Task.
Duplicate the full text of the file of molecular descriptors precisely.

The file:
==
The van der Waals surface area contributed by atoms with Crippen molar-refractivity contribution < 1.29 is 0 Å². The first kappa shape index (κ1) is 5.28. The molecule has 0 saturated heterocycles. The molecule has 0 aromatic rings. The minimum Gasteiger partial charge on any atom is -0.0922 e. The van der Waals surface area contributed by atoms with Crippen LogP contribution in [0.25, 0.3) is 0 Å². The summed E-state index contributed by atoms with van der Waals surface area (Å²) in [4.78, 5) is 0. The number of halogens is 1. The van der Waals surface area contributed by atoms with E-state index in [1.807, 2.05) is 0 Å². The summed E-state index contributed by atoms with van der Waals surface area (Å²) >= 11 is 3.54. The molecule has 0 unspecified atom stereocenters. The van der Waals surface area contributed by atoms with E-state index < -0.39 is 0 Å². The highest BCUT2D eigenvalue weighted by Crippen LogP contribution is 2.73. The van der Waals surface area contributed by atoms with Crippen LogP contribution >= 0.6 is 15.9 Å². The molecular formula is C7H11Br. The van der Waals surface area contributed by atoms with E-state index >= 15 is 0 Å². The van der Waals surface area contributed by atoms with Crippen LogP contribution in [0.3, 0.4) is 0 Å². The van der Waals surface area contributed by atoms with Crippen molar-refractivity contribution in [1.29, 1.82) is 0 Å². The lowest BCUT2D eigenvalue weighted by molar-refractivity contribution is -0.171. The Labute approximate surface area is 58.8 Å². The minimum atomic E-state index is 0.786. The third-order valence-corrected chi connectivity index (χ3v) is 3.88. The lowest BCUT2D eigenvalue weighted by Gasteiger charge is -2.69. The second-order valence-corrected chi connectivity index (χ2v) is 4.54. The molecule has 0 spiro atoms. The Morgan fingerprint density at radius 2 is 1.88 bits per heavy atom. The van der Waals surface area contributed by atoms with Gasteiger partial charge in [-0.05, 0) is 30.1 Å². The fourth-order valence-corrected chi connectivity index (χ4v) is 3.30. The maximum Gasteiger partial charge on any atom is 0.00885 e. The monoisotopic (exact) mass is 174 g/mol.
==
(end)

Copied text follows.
The van der Waals surface area contributed by atoms with Crippen molar-refractivity contribution < 1.29 is 0 Å². The first kappa shape index (κ1) is 5.28. The molecule has 0 saturated heterocycles. The molecule has 0 aromatic rings. The minimum Gasteiger partial charge on any atom is -0.0922 e. The van der Waals surface area contributed by atoms with Crippen LogP contribution in [0.25, 0.3) is 0 Å². The summed E-state index contributed by atoms with van der Waals surface area (Å²) in [4.78, 5) is 0. The number of halogens is 1. The van der Waals surface area contributed by atoms with E-state index in [1.807, 2.05) is 0 Å². The summed E-state index contributed by atoms with van der Waals surface area (Å²) >= 11 is 3.54. The molecule has 0 unspecified atom stereocenters. The van der Waals surface area contributed by atoms with E-state index < -0.39 is 0 Å². The highest BCUT2D eigenvalue weighted by Crippen LogP contribution is 2.73. The van der Waals surface area contributed by atoms with Crippen LogP contribution >= 0.6 is 15.9 Å². The molecular formula is C7H11Br. The van der Waals surface area contributed by atoms with E-state index >= 15 is 0 Å². The van der Waals surface area contributed by atoms with Crippen LogP contribution in [0.3, 0.4) is 0 Å². The van der Waals surface area contributed by atoms with Crippen molar-refractivity contribution in [1.29, 1.82) is 0 Å². The lowest BCUT2D eigenvalue weighted by molar-refractivity contribution is -0.171. The Labute approximate surface area is 58.8 Å². The minimum atomic E-state index is 0.786. The third-order valence-corrected chi connectivity index (χ3v) is 3.88. The lowest BCUT2D eigenvalue weighted by Gasteiger charge is -2.69. The second-order valence-corrected chi connectivity index (χ2v) is 4.54. The molecule has 0 spiro atoms. The Morgan fingerprint density at radius 2 is 1.88 bits per heavy atom. The van der Waals surface area contributed by atoms with Gasteiger partial charge in [-0.05, 0) is 30.1 Å². The fourth-order valence-corrected chi connectivity index (χ4v) is 3.30. The maximum Gasteiger partial charge on any atom is 0.00885 e. The monoisotopic (exact) mass is 174 g/mol.